It’s Time to Prioritize Maternal Mental Health

May is both Women's Health Month and Mental Health Awareness Month making this the perfect opportunity to highlight the importance of mom’s and their mental well-being.

Pregnancy is often portrayed as a happy and exciting time, but in reality, it can be a time of mixed emotions and uncertainty. It's important to recognize that women's mental health is just as important as their physical health during pregnancy and beyond. According to WebMd, approximately 20% of women experience some form of anxiety or depression during their pregnancy.

During pregnancy, into the 4th trimester and up until 12 weeks postpartum, women may experience a range of emotions, including anxiety, stress, and even depression. These feelings can be caused by a variety of factors, including hormonal changes, physical discomfort, and worries about the future.

After giving birth, many women experience postpartum depression or anxiety, which can have a significant impact on their mental health and wellbeing. Symptoms may include feelings of sadness, guilt, or hopelessness, changes in appetite or sleep patterns, and difficulty bonding with the baby.

Impact of Pregnancy on Youth

It's also important to recognize that pregnancy can even be more stressful and challenging for teenagers and young people who may not have the same level of support and resources as older adults.

Teenage pregnancy is associated with an increased risk of depression and other mental health issues. Teenagers who become pregnant may face a variety of challenges, including social isolation, financial difficulties, and stigma. These challenges can have a significant impact on their mental health and wellbeing.

Impacts of Maternal Health on the Child

A mother's mental health can also have a significant impact on her baby's development, both during pregnancy and after birth. Stress hormones can affect the developing fetus and may lead to outcomes such as low birth weight, preterm birth, and developmental delays. After giving birth, a mother's mental health is still a priority. Postpartum depression can affect the bonding time between mom and baby. Evidence suggests that persistent and severe postpartum depression can increase the risk of adverse outcomes in a child's emotional and social development.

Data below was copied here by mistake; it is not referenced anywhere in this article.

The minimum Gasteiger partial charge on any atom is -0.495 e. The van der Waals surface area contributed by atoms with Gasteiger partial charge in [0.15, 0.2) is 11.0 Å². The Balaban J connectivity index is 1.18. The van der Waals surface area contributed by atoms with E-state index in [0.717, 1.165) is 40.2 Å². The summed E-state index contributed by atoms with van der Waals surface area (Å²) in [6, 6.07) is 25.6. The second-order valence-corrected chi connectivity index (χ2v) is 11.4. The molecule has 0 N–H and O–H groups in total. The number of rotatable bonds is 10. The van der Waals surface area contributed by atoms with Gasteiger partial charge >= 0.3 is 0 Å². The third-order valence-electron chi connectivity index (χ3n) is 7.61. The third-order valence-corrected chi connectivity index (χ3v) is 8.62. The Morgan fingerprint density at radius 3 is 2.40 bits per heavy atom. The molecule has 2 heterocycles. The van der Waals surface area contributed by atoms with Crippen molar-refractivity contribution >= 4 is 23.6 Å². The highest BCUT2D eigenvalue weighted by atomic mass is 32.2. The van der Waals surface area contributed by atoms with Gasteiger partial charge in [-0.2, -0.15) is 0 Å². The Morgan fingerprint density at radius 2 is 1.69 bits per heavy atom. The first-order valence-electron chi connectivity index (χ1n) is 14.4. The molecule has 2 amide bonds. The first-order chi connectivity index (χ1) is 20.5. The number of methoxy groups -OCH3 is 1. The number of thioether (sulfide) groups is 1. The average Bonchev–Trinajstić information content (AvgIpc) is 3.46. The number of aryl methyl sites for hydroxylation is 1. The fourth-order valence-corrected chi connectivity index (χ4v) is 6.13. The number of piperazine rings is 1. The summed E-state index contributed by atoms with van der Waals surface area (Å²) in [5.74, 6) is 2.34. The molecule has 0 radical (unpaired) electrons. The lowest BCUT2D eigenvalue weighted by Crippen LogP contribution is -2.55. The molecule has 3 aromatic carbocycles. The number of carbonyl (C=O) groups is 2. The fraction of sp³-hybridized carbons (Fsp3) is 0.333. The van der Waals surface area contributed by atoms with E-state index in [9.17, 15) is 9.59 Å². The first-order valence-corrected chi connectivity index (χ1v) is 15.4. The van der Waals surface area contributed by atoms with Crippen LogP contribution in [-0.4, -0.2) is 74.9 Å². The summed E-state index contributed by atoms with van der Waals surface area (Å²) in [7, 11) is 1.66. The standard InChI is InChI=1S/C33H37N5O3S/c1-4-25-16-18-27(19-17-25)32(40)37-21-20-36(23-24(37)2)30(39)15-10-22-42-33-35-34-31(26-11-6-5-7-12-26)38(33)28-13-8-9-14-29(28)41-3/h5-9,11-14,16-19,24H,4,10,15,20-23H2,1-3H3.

Maintaining Good Maternal Mental Health

Motherhood can be both rewarding and challenging, and it can have a significant impact on a mother's mental health. It's important for mothers to prioritize their mental health and seek support when needed.


Here are some tips for maintaining good mental health as a mother:

Practice self-care. It's essential to take care of yourself physically, emotionally, and mentally. This includes getting enough sleep, eating a healthy diet, and engaging in activities that make you feel happy and fulfilled.

Seek support. Don't be afraid to ask for help when you need it. This can include reaching out to family and friends, joining a support group, or speaking to a mental health professional. Keep your channels of communication alive and dynamic.

Manage stress. Motherhood can be stressful, so it's important to find healthy ways to manage stress. This can include exercise, mindfulness, deep breathing, or taking a break when needed.

Set realistic expectations. It's easy to put pressure on yourself to be the perfect mother, but it's important to remember that no one is perfect. Set realistic expectations for yourself and don't compare yourself to others.

Take breaks. It's important to take breaks and give yourself time to recharge. This can include taking a nap, going for a walk, or doing something you enjoy.

Plan for Postpartum Wellness. Make a list of things you may need support/help with or a postpartum wellness plan before you deliver – just writing down your priorities can be helpful,” advises Shelle Grimm Freind, RN, BSN, MA, Nurse Supervisor with Acenda’s Nurse Family Partnership program. 

Remember that taking care of your mental health is essential for being the best mother you can be. If you're struggling with your mental health, don't hesitate to seek help. There is no shame in reaching out for support, and it can make a world of difference for both you and your family.

To connect with a nurse or a member of our parent support team, please call Connecting NJ at 856-431-4180 or visit our New Expectant Parents program page.